What we recommend and have been doing now for MANY years,..... I apologize it's a bit long but needs to be explained properly. We still always have more than 2,000 or so saucers in stock but are slowly phasing them out.
This is why...
In Short a Saucer with the Pot itself actually in it, takes up approx 95 -98% of the space in the saucer, leaving that skinny little border all the way round to hold "The Overflow" (if it's bigger than that, then it looks like a "Javelin in a Soccer Pitch"). That skinny border on average holds a max of about a teacup full of water...(not a lot?).
(Please Note.......If The Pot is going on Carpet or Tiles inside of a House? Now’s the time to go to the bottom of the sign).
Firstly not even Einstein could water a plant so accurately as to only have only a teacup or less of water left in the saucer, especially when you could be pouring in as much as 20 Liters of water based on the size of the Pot. If you have ever seen a plant in a big glass pot, water starts to run out of the Pot "well before the soil is properly wet thoroughly". So it's "A Lose-Lose" situation.
Having now definitely Established, "We will be having Overflowing Saucers" regardless, here's what we do, from the beginning. Follow me on this.
Prior to putting in your potting mix (can't tell you how important it is to use a Good 100% Premium Organic Mix from a small company) you place your pot feet under your pot just back from the front edge of the pot (they should not be obviously noticeable). Then place a few pieces of shade cloth over the holes in the bottom of the pot from the inside, throw in some broken bricks/pots/rubble (abt 4ins or 100mm high, we give it away at work) on top of the shade cloth. Fill the pot up with potting mix.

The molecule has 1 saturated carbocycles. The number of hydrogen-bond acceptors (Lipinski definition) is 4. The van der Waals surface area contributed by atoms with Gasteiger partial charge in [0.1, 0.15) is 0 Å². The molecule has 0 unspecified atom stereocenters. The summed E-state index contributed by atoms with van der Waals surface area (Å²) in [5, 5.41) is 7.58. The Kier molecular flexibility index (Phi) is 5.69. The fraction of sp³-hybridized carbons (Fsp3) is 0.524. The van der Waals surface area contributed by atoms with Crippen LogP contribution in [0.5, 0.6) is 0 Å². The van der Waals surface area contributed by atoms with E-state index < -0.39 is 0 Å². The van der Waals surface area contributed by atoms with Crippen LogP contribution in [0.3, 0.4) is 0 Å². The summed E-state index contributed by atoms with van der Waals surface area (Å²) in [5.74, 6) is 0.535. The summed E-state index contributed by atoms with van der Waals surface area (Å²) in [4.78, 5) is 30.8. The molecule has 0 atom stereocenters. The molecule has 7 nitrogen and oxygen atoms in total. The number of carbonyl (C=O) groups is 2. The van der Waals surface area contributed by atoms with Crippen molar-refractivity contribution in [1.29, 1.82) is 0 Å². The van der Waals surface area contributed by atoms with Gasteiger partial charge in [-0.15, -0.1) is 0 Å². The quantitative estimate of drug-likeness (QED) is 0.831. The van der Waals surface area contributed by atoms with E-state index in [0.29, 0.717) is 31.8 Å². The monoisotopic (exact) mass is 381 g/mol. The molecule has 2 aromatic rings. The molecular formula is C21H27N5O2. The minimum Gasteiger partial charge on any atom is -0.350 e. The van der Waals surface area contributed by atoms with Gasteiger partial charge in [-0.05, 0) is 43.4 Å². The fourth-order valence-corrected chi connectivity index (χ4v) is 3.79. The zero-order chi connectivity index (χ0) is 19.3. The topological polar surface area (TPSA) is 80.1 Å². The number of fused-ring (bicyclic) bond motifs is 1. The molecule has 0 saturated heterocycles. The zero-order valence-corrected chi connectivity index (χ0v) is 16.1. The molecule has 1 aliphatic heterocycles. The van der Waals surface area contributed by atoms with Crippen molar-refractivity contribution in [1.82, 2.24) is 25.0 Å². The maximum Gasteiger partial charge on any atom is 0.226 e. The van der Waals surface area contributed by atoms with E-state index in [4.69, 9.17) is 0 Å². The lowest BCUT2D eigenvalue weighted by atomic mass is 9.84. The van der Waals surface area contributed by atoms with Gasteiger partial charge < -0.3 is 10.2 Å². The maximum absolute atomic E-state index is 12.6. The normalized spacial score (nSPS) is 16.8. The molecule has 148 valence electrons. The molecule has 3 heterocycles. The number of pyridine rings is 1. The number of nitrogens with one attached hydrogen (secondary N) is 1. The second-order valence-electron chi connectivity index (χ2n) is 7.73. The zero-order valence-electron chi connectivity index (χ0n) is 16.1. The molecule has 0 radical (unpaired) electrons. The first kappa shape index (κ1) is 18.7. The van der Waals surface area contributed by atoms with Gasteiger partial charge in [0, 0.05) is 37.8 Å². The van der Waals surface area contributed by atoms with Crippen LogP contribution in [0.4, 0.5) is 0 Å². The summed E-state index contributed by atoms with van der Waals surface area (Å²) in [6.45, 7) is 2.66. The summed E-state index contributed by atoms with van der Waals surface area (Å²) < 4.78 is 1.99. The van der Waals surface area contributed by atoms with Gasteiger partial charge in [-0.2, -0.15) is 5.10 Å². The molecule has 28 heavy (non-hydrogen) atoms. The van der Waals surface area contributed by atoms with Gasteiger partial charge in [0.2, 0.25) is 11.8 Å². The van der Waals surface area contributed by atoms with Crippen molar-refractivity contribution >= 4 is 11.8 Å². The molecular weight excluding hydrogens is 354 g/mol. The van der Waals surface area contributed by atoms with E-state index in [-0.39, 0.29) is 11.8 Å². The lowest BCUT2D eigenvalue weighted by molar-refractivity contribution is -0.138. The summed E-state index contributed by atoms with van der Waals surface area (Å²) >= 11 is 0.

Now, when you water instead of getting all the sand & sediment running out which brings the slaters etc and holds moisture which stains brick paving and rots decking , you'll get crystal clear water coming out due to shade cloth filter and proper drainage due to rubble. And due to the pot feet elevating the pot off the ground slightly it allows airflow, drying quickly, which means now there's No Staining of Brick Paving, Rotting of Decking, slaters etc etc. A small 420mm Saucer is $26.00. Four "Pot Feet" = $12.00 in total.
What about if its for indoors you ask?.
"Pots and More's Indoor Solutions".
Should your request for a Saucer be related to Carpet/ Indoor Tiles etc.
My recommendation is to seal the hole in the base of the pot so no water leaks out.
A $14 moisture tester will take all the guesswork out watering etc. Which are available from Bunnings. With these things in place, I reckon you now have doubled the odds of having the best-looking plants in town.
Thank you for taking the time to read this and ensuring you end up with healthy plants and a beautiful garden.